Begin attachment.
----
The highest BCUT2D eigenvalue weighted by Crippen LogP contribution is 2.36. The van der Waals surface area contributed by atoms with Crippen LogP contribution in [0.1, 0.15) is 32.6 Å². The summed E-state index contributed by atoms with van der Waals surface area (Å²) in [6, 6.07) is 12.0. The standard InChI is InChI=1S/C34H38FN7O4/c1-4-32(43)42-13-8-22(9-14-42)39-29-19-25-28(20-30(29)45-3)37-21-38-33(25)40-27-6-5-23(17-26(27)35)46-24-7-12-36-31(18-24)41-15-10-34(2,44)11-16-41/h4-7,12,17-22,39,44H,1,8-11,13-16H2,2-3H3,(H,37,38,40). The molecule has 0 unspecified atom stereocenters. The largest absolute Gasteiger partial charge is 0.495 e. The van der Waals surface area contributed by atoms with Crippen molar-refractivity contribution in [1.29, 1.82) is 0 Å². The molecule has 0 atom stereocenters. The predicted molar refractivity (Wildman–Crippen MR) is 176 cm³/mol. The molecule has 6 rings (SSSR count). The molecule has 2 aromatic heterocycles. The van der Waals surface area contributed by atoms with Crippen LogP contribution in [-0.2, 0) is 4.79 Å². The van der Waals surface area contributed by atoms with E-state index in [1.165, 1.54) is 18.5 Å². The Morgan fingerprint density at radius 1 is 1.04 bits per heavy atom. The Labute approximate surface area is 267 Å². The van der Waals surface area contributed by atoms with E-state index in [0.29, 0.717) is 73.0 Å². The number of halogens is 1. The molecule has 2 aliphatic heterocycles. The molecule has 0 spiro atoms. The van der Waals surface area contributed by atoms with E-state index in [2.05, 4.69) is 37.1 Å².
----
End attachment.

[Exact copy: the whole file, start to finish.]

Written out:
The highest BCUT2D eigenvalue weighted by Crippen LogP contribution is 2.36. The van der Waals surface area contributed by atoms with Crippen LogP contribution in [0.1, 0.15) is 32.6 Å². The summed E-state index contributed by atoms with van der Waals surface area (Å²) in [6, 6.07) is 12.0. The standard InChI is InChI=1S/C34H38FN7O4/c1-4-32(43)42-13-8-22(9-14-42)39-29-19-25-28(20-30(29)45-3)37-21-38-33(25)40-27-6-5-23(17-26(27)35)46-24-7-12-36-31(18-24)41-15-10-34(2,44)11-16-41/h4-7,12,17-22,39,44H,1,8-11,13-16H2,2-3H3,(H,37,38,40). The molecule has 0 unspecified atom stereocenters. The largest absolute Gasteiger partial charge is 0.495 e. The van der Waals surface area contributed by atoms with Crippen molar-refractivity contribution in [1.29, 1.82) is 0 Å². The molecule has 0 atom stereocenters. The predicted molar refractivity (Wildman–Crippen MR) is 176 cm³/mol. The molecule has 6 rings (SSSR count). The molecule has 2 aromatic heterocycles. The van der Waals surface area contributed by atoms with Crippen LogP contribution in [-0.2, 0) is 4.79 Å². The van der Waals surface area contributed by atoms with E-state index in [1.165, 1.54) is 18.5 Å². The Morgan fingerprint density at radius 1 is 1.04 bits per heavy atom. The Labute approximate surface area is 267 Å². The van der Waals surface area contributed by atoms with E-state index in [0.29, 0.717) is 73.0 Å². The number of halogens is 1. The molecule has 2 aliphatic heterocycles. The molecule has 0 spiro atoms. The van der Waals surface area contributed by atoms with E-state index in [2.05, 4.69) is 37.1 Å².